Healthy People-Healthy Planet Poll: Michigan residents’ concern about climate change increases

September 27, 2018 - HRCC

Healthy People-Healthy Planet Poll: Michigan Residents’ Concern about Climate Change Increases

EAST LANSING, Mich. –– Results from the Healthy People-Healthy Planet (HP2) Poll, found that for a second straight year, a majority of Michigan residents were more concerned about the risks of climate change than the economic risks associated with policies to address climate change. The representative online poll of 1,000 Michigan residents led by Michigan State University’s Health & Risk Communication Center (HRCC) also found that nearly half of respondents thought that the Line 5 pipeline in the Mackinaw Straits should be removed, and the vast majority thought that the state should take policy action to stop algae blooms in the Great Lakes.

“These new results reinforce and deepen our understanding of how Michigan residents feel about the environment,” said study lead Dan Bergan, Associate Professor in MSU’s Department of Communication. “People care about economic development, but not at the expense of environmental quality.”

When asked, “Which of these statements comes closer to your view, even if neither is exactly right: Protection of the environment should be given priority, even at the risk of curbing economic growth to some extent OR Economic growth should be given priority, even if the environment suffers to some extent;” 67 percent said that the environment should be given priority. This is an increase from 59 percent when a similar question was asked in the spring of 2017, also from the HRCC. Responses to this question differ starkly by vote choice: 90 percent of people who reported voting for Hillary Clinton in the 2016 election said that the environment should be given priority, versus only 41 percent among those who reported voting for Donald Trump.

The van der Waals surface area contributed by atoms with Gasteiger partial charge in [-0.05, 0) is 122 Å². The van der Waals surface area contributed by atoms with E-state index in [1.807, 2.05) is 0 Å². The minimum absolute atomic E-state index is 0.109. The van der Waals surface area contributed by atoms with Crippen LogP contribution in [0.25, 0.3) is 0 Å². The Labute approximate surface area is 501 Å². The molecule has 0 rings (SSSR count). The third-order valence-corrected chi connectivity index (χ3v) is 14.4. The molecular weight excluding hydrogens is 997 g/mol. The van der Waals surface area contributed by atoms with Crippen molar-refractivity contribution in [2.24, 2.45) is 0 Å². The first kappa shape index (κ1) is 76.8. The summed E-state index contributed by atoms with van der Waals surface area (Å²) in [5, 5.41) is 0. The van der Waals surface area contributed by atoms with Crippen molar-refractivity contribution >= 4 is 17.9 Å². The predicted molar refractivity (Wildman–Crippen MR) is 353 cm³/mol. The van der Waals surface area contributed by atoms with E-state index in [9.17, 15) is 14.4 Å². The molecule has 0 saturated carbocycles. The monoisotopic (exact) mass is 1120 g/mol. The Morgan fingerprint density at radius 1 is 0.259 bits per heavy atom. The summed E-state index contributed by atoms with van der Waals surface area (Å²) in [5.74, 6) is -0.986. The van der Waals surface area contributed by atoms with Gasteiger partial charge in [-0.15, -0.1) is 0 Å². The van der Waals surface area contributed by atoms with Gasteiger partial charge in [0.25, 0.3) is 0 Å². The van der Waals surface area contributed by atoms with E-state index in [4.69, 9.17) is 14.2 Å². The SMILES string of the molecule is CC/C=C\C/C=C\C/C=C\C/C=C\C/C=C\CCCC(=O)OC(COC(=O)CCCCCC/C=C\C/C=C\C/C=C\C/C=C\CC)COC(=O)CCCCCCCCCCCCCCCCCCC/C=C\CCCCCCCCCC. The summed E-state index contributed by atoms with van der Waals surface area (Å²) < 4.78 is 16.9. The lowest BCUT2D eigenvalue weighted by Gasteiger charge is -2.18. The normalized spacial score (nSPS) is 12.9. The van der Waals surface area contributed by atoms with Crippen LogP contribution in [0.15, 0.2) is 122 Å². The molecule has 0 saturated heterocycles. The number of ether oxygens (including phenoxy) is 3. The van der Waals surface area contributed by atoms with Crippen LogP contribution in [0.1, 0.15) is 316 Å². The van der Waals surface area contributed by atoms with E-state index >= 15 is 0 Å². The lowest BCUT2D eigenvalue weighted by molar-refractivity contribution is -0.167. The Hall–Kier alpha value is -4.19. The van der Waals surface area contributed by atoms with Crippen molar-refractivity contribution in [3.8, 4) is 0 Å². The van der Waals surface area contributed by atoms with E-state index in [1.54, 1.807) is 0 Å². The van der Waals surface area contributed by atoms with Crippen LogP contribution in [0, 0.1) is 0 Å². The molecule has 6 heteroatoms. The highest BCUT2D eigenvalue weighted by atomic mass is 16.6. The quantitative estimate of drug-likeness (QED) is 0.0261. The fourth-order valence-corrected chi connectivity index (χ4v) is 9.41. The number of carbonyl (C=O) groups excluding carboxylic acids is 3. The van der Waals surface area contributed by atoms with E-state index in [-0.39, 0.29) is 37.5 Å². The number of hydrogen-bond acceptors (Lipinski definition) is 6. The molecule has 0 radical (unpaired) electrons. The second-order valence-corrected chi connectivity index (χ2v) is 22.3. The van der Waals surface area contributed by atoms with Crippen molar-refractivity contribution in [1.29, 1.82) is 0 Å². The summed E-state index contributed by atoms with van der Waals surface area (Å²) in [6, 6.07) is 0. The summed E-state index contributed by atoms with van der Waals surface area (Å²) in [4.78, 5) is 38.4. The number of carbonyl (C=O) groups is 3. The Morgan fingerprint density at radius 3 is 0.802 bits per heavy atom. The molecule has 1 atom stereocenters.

The survey also asked about issues particular to the Great Lakes and Michigan. A large majority (79%) favored having the state of Michigan require limitations on fertilizer use to reduce algae blooms in the Great Lakes. A plurality (46 percent) responded that Line 5 should be removed. Similar to the question about climate change, responses about these issues were related to vote choice in the 2016 presidential election. Most Clinton voters (89%) supported policy to deal with algae blooms, as did 71% of Trump voters. Almost two thirds (63%) of Clinton voters favor shutting down Line 5, versus only about one quarter (26%) of Trump supporters.

“Even with the big difference by how people voted, we’re seeing a consistent attitude about the importance of the Great Lakes and environmental policy to people who live here,” said Professor Maria Lapinski, Director of the HRCC, Similar public opinion results have been reported from Illinois residents.”

The HRCC, an interdisciplinary center with over 50 faculty affiliates, supports and facilitates research on health, risk, environment, and science communication. It is home to the Health and Risk Communication MA program and it’s Iris Scholars Program translates research findings into practice. For more information on the HRCC or the study, including an executive summary and data tables, visit The survey was paid for by the HRCC and the Department of Communication both of which are in the College of Communication Arts and Sciences.